Strong passwords are excellent in deterring brute-force-type attacks where hackers attempt to break into user accounts by “guessing” passwords. However, there’s another type of attack that strong passwords can’t stop. It’s called credential stuffing, an account takeover (ATO) attack that exploits the common malpractice of reusing passwords. Some people even reuse the same passwords for personal and business accounts.

The problem with reusing passwords is that, if one of your accounts (say, your Facebook account) is compromised in a data breach, the password of that account can be used by cybercriminals to access your other accounts in a credential stuffing attack. Thus, not only should your password policy require strong passwords, but it should also prohibit users from reusing passwords.

5. Phishing Attacks

One of the attack vectors cyber criminals use to steal login credentials (and other personal information, for that matter) is phishing. Since usually phishing attacks prey on fear, COVID-19-themed phishing attacks have been proliferating throughout the pandemic.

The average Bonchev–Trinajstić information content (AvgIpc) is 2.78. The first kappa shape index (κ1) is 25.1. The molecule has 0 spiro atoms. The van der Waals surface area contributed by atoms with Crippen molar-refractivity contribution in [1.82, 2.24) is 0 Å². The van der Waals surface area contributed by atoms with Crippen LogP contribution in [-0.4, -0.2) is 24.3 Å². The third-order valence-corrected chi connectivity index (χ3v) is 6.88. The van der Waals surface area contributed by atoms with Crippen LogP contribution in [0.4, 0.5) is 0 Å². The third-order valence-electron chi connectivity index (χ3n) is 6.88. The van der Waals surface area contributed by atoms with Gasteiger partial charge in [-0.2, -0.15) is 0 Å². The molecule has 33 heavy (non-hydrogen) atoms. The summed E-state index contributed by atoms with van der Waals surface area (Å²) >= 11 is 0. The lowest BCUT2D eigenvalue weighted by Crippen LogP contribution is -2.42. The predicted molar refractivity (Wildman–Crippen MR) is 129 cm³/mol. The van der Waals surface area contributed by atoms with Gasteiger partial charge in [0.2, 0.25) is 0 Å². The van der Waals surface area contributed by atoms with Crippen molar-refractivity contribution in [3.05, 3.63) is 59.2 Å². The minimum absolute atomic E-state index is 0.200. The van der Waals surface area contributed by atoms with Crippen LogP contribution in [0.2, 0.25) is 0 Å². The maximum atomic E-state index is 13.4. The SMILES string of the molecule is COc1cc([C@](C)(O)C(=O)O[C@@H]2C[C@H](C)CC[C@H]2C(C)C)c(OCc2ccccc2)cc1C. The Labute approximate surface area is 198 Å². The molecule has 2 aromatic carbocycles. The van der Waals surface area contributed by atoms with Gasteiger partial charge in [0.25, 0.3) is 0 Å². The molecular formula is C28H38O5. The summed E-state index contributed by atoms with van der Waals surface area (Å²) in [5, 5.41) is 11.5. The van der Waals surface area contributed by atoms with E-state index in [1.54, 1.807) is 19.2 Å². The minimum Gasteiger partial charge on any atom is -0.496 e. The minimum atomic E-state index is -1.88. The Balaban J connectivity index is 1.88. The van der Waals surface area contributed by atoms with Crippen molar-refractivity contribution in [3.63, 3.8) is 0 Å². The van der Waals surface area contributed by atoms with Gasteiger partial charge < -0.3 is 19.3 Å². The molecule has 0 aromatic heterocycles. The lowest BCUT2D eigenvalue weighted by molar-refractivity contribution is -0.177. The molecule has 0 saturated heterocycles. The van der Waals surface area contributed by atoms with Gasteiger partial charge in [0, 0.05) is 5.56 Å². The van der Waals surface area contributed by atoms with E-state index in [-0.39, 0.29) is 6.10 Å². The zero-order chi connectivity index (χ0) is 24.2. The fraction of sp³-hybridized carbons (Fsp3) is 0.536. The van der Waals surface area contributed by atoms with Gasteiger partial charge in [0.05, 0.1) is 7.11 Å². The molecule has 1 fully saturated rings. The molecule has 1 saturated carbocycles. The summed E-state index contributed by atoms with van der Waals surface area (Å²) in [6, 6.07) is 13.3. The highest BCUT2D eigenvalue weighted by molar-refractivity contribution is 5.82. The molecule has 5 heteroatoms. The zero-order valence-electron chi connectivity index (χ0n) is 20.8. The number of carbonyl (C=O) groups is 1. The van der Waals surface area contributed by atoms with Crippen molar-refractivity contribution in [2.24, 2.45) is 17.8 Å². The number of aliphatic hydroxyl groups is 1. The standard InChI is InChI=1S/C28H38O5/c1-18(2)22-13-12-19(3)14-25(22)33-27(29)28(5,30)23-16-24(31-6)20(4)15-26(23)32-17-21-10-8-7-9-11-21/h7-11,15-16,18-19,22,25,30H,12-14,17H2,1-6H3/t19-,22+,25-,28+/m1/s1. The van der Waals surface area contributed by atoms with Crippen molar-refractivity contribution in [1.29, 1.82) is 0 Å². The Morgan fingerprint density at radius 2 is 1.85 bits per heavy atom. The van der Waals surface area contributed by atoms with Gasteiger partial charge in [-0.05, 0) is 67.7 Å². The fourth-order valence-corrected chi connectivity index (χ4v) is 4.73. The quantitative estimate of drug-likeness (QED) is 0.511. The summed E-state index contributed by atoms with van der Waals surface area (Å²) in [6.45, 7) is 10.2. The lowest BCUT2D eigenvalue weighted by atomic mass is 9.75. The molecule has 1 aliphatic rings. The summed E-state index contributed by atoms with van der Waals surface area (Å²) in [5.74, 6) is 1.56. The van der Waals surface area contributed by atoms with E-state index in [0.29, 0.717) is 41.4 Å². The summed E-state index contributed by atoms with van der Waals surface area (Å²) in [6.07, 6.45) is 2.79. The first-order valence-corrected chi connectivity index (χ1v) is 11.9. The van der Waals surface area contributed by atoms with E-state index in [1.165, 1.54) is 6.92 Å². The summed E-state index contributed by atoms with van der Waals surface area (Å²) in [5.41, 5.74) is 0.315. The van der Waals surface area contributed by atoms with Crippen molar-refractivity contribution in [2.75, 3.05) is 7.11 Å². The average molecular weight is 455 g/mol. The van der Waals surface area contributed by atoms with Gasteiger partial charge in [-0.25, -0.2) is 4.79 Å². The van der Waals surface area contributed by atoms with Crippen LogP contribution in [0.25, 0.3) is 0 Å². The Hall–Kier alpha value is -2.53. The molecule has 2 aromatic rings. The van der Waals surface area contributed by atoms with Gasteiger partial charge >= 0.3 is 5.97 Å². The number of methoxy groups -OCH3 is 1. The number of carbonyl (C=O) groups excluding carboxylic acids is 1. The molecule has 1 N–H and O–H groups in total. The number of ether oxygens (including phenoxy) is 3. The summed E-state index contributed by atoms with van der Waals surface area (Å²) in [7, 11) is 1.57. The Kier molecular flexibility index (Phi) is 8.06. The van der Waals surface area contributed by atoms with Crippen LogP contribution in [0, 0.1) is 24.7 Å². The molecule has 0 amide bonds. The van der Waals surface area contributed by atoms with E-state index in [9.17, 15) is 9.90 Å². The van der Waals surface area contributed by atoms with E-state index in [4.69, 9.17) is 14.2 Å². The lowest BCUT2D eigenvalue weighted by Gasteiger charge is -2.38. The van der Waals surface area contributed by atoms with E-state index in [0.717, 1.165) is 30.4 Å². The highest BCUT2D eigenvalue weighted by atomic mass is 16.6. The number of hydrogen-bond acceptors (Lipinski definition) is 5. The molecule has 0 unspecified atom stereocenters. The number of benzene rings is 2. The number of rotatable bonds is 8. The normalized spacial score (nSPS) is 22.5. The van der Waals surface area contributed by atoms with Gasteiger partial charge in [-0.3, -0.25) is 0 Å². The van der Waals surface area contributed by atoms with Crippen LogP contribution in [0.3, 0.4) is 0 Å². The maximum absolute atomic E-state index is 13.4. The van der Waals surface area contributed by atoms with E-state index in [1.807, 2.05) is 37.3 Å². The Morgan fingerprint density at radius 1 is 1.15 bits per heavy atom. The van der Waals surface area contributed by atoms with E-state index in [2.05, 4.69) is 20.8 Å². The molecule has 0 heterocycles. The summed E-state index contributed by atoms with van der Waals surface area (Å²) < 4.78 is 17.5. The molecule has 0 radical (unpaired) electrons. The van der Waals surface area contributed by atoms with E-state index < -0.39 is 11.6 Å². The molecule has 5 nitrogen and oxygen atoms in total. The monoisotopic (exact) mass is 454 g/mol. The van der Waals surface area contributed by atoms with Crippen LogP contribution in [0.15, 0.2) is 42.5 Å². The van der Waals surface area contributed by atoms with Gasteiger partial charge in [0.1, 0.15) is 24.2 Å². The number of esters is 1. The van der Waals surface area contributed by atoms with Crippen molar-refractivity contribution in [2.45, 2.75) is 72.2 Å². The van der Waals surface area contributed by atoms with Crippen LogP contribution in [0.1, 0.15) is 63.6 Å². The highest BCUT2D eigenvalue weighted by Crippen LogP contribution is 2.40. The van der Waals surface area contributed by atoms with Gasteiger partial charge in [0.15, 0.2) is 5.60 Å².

Now, to be clear, your users can be targeted in a phishing attack regardless of whether they’re working from home or in the office. The advantage of devices connected to the corporate network and behind the corporate firewall, though, is that they can be monitored and protected by security solutions and security teams who can detect and block suspicious emails. User-owned devices may not have that same protection.

To mitigate the risk of phishing, you can train users to identify potential phishing emails and avoid clicking links and attachments whenever they’re included in a suspicious email. If possible, you may also install email security software on their endpoint devices.

6. Open Wi-Fi Networks

So far, we’ve been focusing only on the security of endpoint devices that users directly interact with, such as PCs, laptops, phones, tablets, etc. They’re not the only ones that need to be secured. Wi-Fi routers, which those devices will most likely be connecting to before they connect to a server on the web, have to be secured as well.

If those routers are still using their default factory passwords, and if they’re not using security features like WPA (Wi-Fi Protected Access), they can be compromised easily. Once an attacker somehow gets a hold of your Wi-Fi router, that attacker will be capable of intercepting your network traffic and acquiring sensitive information that goes through it, like your usernames and passwords.